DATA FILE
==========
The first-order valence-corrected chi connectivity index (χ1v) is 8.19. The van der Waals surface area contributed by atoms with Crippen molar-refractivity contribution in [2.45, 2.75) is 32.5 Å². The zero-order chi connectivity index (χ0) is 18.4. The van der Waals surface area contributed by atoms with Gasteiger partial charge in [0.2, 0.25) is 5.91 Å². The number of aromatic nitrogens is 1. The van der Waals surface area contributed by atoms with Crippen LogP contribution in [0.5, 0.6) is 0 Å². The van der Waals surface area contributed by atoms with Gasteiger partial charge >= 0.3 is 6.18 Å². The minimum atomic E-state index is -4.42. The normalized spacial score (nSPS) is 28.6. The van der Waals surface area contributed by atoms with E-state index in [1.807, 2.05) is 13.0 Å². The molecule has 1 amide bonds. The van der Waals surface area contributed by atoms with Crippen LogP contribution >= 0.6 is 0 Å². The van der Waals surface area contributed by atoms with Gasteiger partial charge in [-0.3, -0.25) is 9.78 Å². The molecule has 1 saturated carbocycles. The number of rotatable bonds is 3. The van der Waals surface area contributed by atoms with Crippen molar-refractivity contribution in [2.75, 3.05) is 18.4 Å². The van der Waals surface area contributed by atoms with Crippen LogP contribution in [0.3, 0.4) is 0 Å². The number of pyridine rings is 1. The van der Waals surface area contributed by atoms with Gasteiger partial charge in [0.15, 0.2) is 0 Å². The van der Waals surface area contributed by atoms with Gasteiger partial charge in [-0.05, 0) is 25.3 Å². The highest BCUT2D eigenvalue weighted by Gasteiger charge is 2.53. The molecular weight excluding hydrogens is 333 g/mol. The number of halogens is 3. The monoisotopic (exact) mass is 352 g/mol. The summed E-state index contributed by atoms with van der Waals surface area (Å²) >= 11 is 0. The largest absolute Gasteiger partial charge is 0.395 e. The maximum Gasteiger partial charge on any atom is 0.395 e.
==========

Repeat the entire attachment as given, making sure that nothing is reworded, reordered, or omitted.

The first-order valence-corrected chi connectivity index (χ1v) is 8.19. The van der Waals surface area contributed by atoms with Crippen molar-refractivity contribution in [2.45, 2.75) is 32.5 Å². The zero-order chi connectivity index (χ0) is 18.4. The van der Waals surface area contributed by atoms with Gasteiger partial charge in [0.2, 0.25) is 5.91 Å². The number of aromatic nitrogens is 1. The van der Waals surface area contributed by atoms with Crippen LogP contribution in [0.5, 0.6) is 0 Å². The van der Waals surface area contributed by atoms with Gasteiger partial charge >= 0.3 is 6.18 Å². The minimum atomic E-state index is -4.42. The normalized spacial score (nSPS) is 28.6. The van der Waals surface area contributed by atoms with E-state index in [1.807, 2.05) is 13.0 Å². The molecule has 1 amide bonds. The van der Waals surface area contributed by atoms with Crippen LogP contribution >= 0.6 is 0 Å². The van der Waals surface area contributed by atoms with Gasteiger partial charge in [-0.3, -0.25) is 9.78 Å². The molecule has 1 saturated carbocycles. The number of rotatable bonds is 3. The van der Waals surface area contributed by atoms with Crippen molar-refractivity contribution in [2.75, 3.05) is 18.4 Å². The van der Waals surface area contributed by atoms with Crippen LogP contribution in [0.3, 0.4) is 0 Å². The number of pyridine rings is 1. The van der Waals surface area contributed by atoms with Gasteiger partial charge in [0.15, 0.2) is 0 Å². The van der Waals surface area contributed by atoms with Gasteiger partial charge in [-0.05, 0) is 25.3 Å². The highest BCUT2D eigenvalue weighted by Gasteiger charge is 2.53. The molecular weight excluding hydrogens is 333 g/mol. The number of halogens is 3. The monoisotopic (exact) mass is 352 g/mol. The summed E-state index contributed by atoms with van der Waals surface area (Å²) >= 11 is 0. The largest absolute Gasteiger partial charge is 0.395 e. The maximum Gasteiger partial charge on any atom is 0.395 e.